A recent J.D. Power study showed that many motorists don’t know what will impact their bill.
J.D. Power recently released the results of a study that they conducted which showed that the majority of vehicle owners don’t have an accurate understanding of the factors that will cause their auto policy premiums to change.
This lack of understanding could be causing these consumers to pay too much for their coverage.
At a time in which the cost of an auto policy is already rising in many places, it is important for consumers to have a more accurate concept of what will and what will not impact the amount that they pay every month in order to keep their vehicles insured. A J.D. Power senior director, Jeremy Bowler, explained that “In 2013, there was a sharp rise in the number of customers who have experienced premium increases.” He added that the actual “dollar amount of those increases was also larger, averaging $153 in 2013 compared with an average rate increase of $113 reported in the 2012 study.”
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However, by failing to understand the way that costs are calculated on an auto policy, this only gets worse.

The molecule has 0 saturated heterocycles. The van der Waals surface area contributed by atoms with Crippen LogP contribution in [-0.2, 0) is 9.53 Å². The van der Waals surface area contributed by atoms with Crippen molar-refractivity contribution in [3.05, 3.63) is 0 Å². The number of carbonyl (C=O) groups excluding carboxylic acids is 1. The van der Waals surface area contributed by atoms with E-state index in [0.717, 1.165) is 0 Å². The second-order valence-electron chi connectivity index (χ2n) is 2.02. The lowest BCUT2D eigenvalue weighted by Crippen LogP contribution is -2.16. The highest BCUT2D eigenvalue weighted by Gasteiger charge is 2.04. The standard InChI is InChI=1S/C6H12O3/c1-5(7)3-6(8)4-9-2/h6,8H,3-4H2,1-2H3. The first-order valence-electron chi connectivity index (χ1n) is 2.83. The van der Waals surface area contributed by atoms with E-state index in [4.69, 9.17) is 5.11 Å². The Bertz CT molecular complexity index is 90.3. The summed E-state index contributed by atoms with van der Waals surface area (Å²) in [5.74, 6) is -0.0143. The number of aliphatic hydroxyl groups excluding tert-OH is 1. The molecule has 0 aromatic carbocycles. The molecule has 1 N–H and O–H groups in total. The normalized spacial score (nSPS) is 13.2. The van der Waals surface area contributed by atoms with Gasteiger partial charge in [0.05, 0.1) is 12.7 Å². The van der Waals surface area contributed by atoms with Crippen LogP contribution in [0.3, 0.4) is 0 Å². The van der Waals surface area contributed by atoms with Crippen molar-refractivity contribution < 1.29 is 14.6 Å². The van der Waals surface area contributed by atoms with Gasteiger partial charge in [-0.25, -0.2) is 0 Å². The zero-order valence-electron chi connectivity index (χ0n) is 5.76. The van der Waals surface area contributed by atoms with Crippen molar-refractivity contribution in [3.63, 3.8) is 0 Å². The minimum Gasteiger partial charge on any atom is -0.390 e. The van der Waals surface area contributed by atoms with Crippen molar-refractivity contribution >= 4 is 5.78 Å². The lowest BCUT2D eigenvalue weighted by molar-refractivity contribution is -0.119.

Consumers are often holding themselves back by failing to understand what factors will impact the calculations of auto insurance rates. A recent survey by InsuranceQuotes.com indicated that among American vehicle owners, 43 percent were under the incorrect impression that the size of their income influenced the amount that they would be required to pay for their coverage. From that same research, another 36 percent felt that their position at work was the largest factor that was considered when calculating their premiums.
While many insurance companies do take some of those factors into consideration as a part of a broader attempt to understand the risk associated with a given driver, those are not typically major influencers in the total amount of the monthly bill. In fact, there are other factors that have a far greater impact on the premiums being paid every month, but that many people don’t realize are important, such as education and marital status. Married people with college degrees pay notably less for an auto policy than single people with a high school diploma and with an equivalent driving record.